It was discovered in 1967 and there is still no historical information on the origins of this monumental structure built in the rock.
The entrance is a corridor carved in the bedrock, 33 meters long, with a long series of recesses niches carved in the walls that remind of the Roman columbariums, places where these ancient populations used to breed pigeons. Another theory suggests it could be a funerary building consisting of niches in which the urns with the ashes of the deceased were preserved after cremation.
The corridor ends in an impressive space covered by a dome structure with numerous niches carved into it, and three apses covered by barrel vaults and accessed by a few steps. The center of the dome collapsed in the seventeenth century, and at that time the local inhabitants built a round opening and a tower, which now integrates well with the numerous small cells insisting in the interior surface of this underground structure.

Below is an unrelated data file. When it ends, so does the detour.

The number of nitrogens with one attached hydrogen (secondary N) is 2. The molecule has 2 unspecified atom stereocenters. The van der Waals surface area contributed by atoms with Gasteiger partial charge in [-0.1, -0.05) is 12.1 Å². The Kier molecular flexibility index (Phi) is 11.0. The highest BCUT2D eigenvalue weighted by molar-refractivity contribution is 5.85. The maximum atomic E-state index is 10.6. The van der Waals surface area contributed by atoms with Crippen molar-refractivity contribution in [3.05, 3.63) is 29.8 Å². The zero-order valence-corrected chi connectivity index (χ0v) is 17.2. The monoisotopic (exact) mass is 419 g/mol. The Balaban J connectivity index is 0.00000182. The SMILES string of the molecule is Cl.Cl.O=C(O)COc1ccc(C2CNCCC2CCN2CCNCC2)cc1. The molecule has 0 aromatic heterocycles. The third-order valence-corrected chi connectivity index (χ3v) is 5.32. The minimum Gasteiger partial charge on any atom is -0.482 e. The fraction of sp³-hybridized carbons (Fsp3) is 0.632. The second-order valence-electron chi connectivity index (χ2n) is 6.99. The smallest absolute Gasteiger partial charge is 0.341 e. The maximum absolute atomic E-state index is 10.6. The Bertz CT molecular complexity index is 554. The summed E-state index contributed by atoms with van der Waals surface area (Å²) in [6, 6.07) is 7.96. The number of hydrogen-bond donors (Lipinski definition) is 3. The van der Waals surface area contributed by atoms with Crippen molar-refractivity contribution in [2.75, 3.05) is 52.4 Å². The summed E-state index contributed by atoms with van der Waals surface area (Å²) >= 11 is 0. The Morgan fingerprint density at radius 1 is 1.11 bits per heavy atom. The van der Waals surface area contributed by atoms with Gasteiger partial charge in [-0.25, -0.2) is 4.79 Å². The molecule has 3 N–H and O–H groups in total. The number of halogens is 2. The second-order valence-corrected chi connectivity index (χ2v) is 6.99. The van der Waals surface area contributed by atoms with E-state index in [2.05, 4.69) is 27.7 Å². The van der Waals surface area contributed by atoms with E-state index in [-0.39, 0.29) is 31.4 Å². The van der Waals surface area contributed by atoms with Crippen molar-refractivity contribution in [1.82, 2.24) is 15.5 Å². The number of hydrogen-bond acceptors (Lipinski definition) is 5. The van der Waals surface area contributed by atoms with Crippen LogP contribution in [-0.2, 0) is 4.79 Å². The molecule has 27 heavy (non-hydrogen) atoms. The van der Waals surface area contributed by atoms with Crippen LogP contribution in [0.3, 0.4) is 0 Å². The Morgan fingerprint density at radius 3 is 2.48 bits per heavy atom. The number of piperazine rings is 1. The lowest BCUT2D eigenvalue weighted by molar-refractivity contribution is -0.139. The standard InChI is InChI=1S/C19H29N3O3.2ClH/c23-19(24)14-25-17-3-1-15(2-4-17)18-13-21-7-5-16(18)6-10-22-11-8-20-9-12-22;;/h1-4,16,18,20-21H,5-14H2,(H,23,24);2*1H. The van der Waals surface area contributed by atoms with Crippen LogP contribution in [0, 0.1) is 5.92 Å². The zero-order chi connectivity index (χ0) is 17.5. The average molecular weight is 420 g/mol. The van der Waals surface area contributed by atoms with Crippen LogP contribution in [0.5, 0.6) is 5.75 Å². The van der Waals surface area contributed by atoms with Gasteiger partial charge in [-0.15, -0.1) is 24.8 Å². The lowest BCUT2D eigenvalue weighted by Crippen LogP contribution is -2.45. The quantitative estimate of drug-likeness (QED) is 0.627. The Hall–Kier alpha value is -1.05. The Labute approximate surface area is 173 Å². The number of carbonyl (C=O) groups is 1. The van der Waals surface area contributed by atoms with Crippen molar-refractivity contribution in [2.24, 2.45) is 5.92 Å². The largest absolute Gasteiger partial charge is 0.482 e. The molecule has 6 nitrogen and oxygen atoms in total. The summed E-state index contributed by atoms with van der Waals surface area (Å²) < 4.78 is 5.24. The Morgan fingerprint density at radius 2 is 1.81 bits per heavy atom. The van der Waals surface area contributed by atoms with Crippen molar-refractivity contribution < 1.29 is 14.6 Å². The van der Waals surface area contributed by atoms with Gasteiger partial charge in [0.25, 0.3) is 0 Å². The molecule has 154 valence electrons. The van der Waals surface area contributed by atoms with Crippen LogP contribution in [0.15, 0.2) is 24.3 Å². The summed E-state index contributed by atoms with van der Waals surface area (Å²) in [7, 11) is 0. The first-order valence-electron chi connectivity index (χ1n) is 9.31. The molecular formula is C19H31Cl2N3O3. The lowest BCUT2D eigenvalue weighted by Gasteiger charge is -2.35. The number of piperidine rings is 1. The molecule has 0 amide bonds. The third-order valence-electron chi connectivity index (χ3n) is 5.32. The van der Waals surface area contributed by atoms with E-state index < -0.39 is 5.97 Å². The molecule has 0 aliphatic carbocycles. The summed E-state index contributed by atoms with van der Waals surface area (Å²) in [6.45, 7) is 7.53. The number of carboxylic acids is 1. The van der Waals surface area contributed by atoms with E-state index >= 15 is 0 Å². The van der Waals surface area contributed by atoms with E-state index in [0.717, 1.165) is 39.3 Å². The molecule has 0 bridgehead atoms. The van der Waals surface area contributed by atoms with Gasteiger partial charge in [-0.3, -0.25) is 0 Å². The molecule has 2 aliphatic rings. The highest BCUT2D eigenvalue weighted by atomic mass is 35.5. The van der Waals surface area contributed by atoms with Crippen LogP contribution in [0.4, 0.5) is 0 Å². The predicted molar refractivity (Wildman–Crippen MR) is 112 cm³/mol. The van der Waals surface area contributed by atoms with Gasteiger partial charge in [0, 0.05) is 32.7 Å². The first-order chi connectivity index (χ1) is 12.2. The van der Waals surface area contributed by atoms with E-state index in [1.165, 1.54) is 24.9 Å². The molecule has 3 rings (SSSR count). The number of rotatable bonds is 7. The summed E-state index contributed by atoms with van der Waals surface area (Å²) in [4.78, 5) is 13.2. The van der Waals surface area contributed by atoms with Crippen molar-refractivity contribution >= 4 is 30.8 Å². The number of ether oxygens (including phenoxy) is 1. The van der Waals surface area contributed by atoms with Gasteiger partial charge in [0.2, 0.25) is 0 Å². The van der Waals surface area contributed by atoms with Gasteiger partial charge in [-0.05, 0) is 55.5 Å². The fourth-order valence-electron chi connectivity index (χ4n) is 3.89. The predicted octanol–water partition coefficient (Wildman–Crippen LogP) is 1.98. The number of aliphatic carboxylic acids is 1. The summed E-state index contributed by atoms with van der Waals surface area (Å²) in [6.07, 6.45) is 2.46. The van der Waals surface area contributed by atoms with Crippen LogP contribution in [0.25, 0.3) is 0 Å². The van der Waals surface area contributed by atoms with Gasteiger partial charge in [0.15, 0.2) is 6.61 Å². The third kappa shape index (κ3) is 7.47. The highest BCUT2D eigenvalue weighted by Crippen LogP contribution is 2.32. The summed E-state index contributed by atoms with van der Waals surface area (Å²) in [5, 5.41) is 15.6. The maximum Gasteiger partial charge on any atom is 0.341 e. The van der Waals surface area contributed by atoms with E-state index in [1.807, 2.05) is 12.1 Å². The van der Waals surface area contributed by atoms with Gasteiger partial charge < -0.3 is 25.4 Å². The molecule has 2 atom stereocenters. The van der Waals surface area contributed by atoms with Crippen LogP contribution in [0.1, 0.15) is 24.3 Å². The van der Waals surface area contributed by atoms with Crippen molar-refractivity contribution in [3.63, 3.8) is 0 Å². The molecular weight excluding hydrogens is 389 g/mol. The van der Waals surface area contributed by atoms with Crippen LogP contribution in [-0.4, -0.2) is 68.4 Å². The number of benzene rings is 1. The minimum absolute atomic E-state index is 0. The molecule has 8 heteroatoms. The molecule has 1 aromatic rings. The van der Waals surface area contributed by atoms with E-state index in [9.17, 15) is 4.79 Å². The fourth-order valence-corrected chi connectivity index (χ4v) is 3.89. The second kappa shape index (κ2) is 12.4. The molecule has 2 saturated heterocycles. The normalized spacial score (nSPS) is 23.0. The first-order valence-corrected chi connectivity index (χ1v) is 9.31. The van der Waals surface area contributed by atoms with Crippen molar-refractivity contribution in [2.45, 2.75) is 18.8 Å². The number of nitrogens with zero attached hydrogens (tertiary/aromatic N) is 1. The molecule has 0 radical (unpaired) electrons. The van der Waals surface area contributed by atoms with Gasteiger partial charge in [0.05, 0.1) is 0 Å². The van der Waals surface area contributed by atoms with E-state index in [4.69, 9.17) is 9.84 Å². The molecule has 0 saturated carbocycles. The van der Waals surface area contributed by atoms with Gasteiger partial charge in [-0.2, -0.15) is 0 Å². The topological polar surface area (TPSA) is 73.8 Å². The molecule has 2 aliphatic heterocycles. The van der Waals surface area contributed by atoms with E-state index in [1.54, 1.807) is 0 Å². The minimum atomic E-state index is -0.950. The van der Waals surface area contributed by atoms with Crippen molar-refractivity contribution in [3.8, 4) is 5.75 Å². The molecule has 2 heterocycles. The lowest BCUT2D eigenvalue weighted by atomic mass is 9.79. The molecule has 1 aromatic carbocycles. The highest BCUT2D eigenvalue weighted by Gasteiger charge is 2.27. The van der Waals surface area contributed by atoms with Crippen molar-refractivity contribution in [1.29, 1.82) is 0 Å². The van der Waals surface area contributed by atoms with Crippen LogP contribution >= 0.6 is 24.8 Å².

There are a lot of theories on the functions and especially on the dating of the Ipogeo of Torre Pinta. Some say it may date back to the Neolithic Age, later expanded and used by the early Christian community that built the Latin cross plan.
Someone saw an archaic or Hellenistic contamination, speculating on the entrance in line with the sun at sunset on the summer solstice, which could even date it 10th century BC. Obviously these are all guesses.
The problem is that a lot of different populations used this structure for various purposes over the centuries, and today there are no archaeological remains or frescos, which could allow a scientific study. However visiting this mysterious place remains an extremely impressive experience, a must see if you happen to pass by Otranto, in the beautiful region of Apulia.